Being a small business owner means always being flexible, able to pivot quickly, and willing to veer from the plan as needed. The COVID-19 pandemic certainly put those skills to the test this year, and my team at Provenance Meals was able to step up to the task and propel us forward.
Before founding Provenance Meals, I was a certified holistic health coach in Brooklyn. I encouraged my clients to follow a simple elimination diet replacing processed and packaged foods with wholesome ingredients, and their overall health, vitality, and energy levels dramatically improved. But finding the ongoing time, motivation, and know-how to cook healthy meals at home—and sustain these life-changing benefits—was a challenge for most everyone I worked with, and I knew I could help. After finding this clear gap in the market, I launched Provenance Meals in 2012, making it easy for time-pressed humans to achieve their wellness goals, nourish their bodies, and replenish their spirits with 100% gluten-free, dairy-free, and refined sugar-free meals designed by wellness experts, and made from scratch with thoughtfully sourced, local ingredients.
Launching Provenance Meals was not my first entrepreneurial venture—I invested my heart, soul, and just about all of my savings into a small gourmet market in 2016 that sold semi-prepared, organic meals to busy New Yorkers. Shortly after opening, my business partner decided that to back out of our business deal and sue for all of the money she had invested. It was an incredibly stressful time, and I went into a great deal of debt to buy her out, but I appreciate that the experience taught me valuable lessons that would help propel me to launch Provenance Meals.
The biggest lesson I learned was to maintain a healthy cash reserve to stay afloat through unforeseen challenges. Since then, I have followed the “profit first” mentality, setting aside money for a small profit and taxes from our sales, and only then allowing myself to spend what was leftover to operate. I didn’t know anything about raising money or wooing investors when I opened my first business. As the daughter of immigrants, I was taught that to get ahead, you must work hard, spend frugally, and save money. Now I also know that you need to start with a business model and unit economics that work from the get-go, and you will be that much more prepared for emergencies in the future.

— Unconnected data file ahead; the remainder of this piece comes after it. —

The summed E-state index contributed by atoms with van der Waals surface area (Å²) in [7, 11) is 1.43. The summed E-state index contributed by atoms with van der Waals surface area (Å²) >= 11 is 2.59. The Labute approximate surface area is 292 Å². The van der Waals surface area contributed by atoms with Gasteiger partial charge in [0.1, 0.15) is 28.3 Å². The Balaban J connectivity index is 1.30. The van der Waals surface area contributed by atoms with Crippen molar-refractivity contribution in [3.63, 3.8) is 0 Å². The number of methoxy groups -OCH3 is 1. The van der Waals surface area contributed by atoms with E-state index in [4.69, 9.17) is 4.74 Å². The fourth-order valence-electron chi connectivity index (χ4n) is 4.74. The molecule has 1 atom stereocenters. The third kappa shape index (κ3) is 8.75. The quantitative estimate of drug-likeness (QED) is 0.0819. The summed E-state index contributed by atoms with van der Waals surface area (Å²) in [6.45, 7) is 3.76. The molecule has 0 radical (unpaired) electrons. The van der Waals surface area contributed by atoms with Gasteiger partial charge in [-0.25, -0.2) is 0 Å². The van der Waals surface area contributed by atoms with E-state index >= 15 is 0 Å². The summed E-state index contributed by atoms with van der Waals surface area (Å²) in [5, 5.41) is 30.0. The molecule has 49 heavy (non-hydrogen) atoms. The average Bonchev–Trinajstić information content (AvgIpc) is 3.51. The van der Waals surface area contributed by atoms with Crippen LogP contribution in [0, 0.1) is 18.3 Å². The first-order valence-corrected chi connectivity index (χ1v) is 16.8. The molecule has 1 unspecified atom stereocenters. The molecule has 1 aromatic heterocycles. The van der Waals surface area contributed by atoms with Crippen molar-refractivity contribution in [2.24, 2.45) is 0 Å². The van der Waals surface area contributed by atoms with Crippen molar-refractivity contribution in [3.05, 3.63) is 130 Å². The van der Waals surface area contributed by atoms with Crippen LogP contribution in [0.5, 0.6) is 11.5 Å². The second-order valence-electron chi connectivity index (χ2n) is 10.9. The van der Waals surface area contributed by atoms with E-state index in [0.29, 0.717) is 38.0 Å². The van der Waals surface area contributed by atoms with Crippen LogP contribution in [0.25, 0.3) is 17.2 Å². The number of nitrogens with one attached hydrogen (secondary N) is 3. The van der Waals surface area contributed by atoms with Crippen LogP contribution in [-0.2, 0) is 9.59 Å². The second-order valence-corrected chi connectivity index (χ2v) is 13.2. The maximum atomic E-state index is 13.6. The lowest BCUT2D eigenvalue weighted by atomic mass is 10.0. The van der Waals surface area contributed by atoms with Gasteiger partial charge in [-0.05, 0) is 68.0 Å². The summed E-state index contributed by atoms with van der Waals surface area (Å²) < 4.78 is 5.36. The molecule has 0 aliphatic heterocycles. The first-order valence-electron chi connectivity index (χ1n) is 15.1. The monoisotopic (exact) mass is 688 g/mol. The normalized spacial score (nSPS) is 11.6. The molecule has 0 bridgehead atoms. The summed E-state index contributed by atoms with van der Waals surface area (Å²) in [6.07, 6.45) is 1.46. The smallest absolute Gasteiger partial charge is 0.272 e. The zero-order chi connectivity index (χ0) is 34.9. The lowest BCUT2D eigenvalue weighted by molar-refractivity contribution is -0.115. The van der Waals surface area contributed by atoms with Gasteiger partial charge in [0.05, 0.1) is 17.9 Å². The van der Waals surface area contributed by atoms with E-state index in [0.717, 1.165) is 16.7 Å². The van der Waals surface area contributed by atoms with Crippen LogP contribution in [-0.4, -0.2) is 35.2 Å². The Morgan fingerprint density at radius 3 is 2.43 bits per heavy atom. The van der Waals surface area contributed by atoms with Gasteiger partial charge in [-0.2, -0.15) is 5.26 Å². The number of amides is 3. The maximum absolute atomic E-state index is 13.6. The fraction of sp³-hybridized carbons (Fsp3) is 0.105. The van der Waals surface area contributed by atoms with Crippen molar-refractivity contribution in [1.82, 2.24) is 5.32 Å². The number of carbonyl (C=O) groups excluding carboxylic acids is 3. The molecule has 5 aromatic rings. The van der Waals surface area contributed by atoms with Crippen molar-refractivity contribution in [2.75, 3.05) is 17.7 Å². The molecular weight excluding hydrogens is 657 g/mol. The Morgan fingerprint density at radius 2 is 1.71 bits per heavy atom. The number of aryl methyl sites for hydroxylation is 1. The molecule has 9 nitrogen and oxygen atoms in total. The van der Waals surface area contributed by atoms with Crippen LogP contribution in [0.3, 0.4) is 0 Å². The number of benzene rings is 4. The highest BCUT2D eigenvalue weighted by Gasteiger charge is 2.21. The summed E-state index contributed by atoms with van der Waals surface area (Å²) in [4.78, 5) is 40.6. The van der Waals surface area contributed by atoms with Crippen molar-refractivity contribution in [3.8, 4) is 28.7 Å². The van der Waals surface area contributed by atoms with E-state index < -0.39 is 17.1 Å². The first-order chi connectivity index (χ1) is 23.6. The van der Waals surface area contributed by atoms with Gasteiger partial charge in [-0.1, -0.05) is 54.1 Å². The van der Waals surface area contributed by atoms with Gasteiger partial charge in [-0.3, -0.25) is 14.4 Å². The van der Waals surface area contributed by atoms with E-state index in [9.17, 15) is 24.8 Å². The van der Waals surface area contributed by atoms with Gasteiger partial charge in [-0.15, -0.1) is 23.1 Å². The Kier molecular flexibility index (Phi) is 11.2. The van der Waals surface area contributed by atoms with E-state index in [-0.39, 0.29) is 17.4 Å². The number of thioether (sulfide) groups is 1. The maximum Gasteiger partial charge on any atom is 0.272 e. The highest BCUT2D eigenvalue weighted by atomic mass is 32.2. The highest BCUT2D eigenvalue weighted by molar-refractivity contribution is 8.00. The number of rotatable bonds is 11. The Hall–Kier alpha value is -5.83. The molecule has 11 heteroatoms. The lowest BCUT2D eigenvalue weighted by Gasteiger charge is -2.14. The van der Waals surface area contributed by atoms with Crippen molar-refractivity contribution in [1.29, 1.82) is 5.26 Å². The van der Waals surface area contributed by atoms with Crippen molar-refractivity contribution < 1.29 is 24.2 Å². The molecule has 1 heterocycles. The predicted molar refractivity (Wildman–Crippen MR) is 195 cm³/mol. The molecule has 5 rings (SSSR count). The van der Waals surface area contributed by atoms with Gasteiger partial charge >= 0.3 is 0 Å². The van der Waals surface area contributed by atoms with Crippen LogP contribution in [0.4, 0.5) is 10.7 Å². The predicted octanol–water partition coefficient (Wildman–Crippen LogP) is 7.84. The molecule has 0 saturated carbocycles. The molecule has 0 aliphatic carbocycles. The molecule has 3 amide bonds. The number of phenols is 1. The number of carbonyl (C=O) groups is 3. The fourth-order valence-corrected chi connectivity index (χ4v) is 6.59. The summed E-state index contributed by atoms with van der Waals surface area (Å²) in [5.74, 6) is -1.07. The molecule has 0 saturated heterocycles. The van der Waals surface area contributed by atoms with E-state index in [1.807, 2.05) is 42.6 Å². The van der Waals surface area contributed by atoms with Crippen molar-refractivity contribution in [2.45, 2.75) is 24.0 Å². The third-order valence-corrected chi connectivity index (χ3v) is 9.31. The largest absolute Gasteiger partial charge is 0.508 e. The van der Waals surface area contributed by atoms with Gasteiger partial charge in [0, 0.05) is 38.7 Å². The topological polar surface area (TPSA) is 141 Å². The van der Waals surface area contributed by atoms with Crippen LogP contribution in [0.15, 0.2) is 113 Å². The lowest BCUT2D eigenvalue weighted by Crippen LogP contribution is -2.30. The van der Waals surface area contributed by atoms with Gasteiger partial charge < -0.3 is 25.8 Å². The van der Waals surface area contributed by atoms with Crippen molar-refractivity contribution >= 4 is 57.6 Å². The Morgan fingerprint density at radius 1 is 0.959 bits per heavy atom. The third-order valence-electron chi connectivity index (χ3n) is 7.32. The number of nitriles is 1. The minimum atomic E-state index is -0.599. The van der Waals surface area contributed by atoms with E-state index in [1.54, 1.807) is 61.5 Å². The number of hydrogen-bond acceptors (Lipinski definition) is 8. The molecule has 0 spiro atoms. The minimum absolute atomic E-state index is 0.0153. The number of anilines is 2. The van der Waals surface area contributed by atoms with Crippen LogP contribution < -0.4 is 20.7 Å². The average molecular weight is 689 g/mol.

This system is how I’ve been able to bootstrap Provenance Meals without relying on investor life support. We have been profitable since launch, with $0 raised until this year’s community-driven campaign on Republic, our first-ever fundraising effort (at 742% of the minimum goal), which allows for angel investors and Provenance Meals’ longtime community members to buy a stake in the company. Since our nationwide launch this spring, we’ve seen revenue increase 78% month over month.
For small businesses looking to expand their brands during a time of uncertainty, here are some additional pieces of advice that have served me well over the years:
React quickly and assertively in the short term.
But be aware of longer-term consequences. Right when COVID-19 hit New York City in the spring of 2020, we realized quickly we needed to pivot to meet our community’s changing needs (as many New Yorkers fled to second homes). We expanded our local courier zones in New York to include Connecticut, Westchester, and Long Island in order to follow our clients, and have seen demand soar in these regions. This led us to begin shipping nationwide and expand our offering to include new products. Because we’re now in a position to reach a larger audience and garner higher total revenue, we’re able to lower prices to make our products more accessible—our Daily Essentials program now starts at $52/day (originally $68).